WILLIAMS LAKE, B.C. – The original federal environment review for the Prosperity Mine in British Columbia was unfair because it involved native prayer ceremonies and a children’s play, according to a complaint from the head of Taseko Mines Ltd. (TSX:TKO)
In a letter to Environment Minister Peter Kent, Russell Hallbauer said that allowing the panel hearings to start with aboriginal prayer ceremonies and showing the members a children’s performance where the kids dressed as fish and pretended to die would “cause the average person to question the objectivity of the panel.”
The letter has offended the Tsilhoqt’in First Nation, which opposes the plan for New Prosperity Mine.
Tsilhoqt’in Chief Joe Alphonse said his members hope the federal government will reject the complaints.
“We have warned over and over again that this company does not understand or respect First Nations or our issues,” he said in a news release on Tuesday. “This letter proves once again that this is the wrong project, in the wrong place, by the wrong company.”
The letter was written last fall, but has only been made public by the First Nation now.
A federal panel rejected the original plans for the mine in 2010 but a new review has been ordered, with terms of reference for the hearing expected to be announced any day.
Alphonse has warned of greater uncertainty and intensified conflict if the panel is stripped of the power to consider aboriginal concerns.
Taseko’s original proposal for the $1 billion copper and gold mine in B.C.’s central Interior region involved draining Fish Lake and using it for a tailings pond.
The revised proposal would see the company spend $300 million to build its own tailings pond, rather than disrupt the picturesque waters.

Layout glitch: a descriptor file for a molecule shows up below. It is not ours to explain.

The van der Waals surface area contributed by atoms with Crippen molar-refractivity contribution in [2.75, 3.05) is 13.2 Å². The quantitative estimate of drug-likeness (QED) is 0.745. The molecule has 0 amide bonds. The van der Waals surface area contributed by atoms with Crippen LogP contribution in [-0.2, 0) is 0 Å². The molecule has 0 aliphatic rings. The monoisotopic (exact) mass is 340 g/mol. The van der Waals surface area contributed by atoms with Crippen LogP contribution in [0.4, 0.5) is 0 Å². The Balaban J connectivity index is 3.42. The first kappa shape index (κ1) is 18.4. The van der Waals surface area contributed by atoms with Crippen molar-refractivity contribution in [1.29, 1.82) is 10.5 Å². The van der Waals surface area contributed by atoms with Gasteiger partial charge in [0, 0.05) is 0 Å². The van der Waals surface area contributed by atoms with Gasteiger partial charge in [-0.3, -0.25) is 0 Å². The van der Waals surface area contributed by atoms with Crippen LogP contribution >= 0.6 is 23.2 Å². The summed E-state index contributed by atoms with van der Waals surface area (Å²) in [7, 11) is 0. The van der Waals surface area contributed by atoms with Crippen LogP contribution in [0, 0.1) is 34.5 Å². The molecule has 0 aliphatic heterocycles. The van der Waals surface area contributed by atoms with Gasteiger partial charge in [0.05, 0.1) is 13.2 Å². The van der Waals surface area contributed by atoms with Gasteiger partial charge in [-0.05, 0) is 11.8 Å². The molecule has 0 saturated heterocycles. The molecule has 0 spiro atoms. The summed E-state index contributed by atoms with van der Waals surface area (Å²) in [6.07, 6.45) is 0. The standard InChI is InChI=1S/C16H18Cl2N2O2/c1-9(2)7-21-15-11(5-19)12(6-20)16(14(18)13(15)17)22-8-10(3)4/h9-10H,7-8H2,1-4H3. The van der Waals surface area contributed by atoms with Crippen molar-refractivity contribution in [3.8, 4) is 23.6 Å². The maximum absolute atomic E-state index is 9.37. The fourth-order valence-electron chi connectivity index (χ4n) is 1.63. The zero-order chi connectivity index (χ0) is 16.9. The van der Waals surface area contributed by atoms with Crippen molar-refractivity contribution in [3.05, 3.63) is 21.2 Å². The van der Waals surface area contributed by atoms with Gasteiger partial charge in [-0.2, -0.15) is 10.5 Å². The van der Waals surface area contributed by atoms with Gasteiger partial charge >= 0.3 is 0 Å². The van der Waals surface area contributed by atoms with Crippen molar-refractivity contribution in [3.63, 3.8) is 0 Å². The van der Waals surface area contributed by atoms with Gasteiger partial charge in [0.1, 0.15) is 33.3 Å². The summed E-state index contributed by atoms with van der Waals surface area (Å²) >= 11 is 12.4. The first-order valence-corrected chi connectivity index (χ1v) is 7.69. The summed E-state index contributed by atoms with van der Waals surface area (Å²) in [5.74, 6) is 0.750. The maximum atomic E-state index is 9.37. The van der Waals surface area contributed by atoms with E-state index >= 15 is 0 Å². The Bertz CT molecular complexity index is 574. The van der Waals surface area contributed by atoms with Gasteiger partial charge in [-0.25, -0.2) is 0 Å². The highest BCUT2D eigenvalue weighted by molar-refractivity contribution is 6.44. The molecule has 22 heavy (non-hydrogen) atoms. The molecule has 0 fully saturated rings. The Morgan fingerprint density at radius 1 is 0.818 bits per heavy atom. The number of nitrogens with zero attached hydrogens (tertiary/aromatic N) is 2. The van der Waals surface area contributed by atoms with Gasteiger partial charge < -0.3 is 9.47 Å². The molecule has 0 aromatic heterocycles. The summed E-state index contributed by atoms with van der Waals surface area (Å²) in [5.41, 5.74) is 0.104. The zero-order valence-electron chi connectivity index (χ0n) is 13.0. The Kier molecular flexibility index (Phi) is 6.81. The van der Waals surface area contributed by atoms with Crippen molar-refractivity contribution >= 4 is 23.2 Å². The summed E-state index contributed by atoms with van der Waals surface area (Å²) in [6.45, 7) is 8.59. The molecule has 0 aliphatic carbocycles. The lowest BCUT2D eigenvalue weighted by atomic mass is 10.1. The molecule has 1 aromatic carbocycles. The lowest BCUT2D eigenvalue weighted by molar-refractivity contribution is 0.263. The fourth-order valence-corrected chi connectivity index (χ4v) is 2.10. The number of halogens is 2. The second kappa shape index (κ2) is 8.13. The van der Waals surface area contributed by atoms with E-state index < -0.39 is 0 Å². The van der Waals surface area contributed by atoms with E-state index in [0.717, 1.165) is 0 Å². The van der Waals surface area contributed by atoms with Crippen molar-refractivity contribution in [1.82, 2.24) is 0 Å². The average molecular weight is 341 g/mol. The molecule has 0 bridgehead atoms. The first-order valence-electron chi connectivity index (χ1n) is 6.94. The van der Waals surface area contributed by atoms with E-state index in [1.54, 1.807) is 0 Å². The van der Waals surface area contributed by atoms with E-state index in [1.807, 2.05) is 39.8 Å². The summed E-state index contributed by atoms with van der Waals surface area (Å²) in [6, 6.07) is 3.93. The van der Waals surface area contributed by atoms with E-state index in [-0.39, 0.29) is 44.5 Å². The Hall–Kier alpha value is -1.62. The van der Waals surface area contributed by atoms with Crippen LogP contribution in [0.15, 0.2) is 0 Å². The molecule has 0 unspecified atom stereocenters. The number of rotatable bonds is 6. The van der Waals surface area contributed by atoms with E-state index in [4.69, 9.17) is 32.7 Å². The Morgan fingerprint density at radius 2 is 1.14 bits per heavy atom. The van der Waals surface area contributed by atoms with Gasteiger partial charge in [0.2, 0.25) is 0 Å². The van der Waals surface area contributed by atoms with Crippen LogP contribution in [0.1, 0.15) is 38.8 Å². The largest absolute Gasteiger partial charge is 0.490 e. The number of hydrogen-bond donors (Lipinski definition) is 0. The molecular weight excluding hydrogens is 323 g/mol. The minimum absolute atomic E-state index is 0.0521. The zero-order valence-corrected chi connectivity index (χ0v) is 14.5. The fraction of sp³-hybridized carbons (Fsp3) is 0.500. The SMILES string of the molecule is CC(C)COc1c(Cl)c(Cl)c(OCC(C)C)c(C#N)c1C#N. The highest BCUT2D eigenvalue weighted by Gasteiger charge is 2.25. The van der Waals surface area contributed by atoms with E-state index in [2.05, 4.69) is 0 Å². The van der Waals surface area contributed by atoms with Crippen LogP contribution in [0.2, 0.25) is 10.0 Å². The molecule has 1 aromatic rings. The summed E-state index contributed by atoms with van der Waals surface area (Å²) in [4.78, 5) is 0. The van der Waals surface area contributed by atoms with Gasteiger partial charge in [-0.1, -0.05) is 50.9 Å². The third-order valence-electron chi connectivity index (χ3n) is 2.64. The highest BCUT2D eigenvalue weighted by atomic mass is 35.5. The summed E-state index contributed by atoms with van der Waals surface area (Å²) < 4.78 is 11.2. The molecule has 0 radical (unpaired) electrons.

It’s unclear if this review will be conducted under the new federal government changes that streamline the environmental and regulatory approval process for mines.
Hallbauer’s Nov. 23 letter to Kent said Taseko has spent more than $120 million on its efforts to develop the project in the last process, about which it had serious concerns.
He said the composition of the first panel included the acting co-ordinator of the Tahltan Central Council organization, and in that capacity, the person advocated that projects on Tahltan traditional territory should not proceed without their approval or consent.
He said Taseko is also concerned because the panel appeared to be giving priority status to the interests and perspectives of aboriginal people who came before the panel.
“For example, we believe that it was not appropriate for the panel to begin its hearings with an aboriginal prayer ceremony,” he said. “Similar opportunities were not afforded to other persons or groups of persons.”
Hallbauer also wrote that there were other actions that made them question if the panel was biased.
“One such example included the panel allowing a group of kindergarten children to present a play in which the children wore fish cut-outs on their heads, moved around the floor, and then all fall over simultaneously, symbolizing the death of fish.”
But Alphonse said it was the profound spiritual importance and heritage of the area for First Nations that were factors in the decision by the federal panel to reject the original mine proposal.
A spokesman for Taseko Mines didn’t return a request for an interview.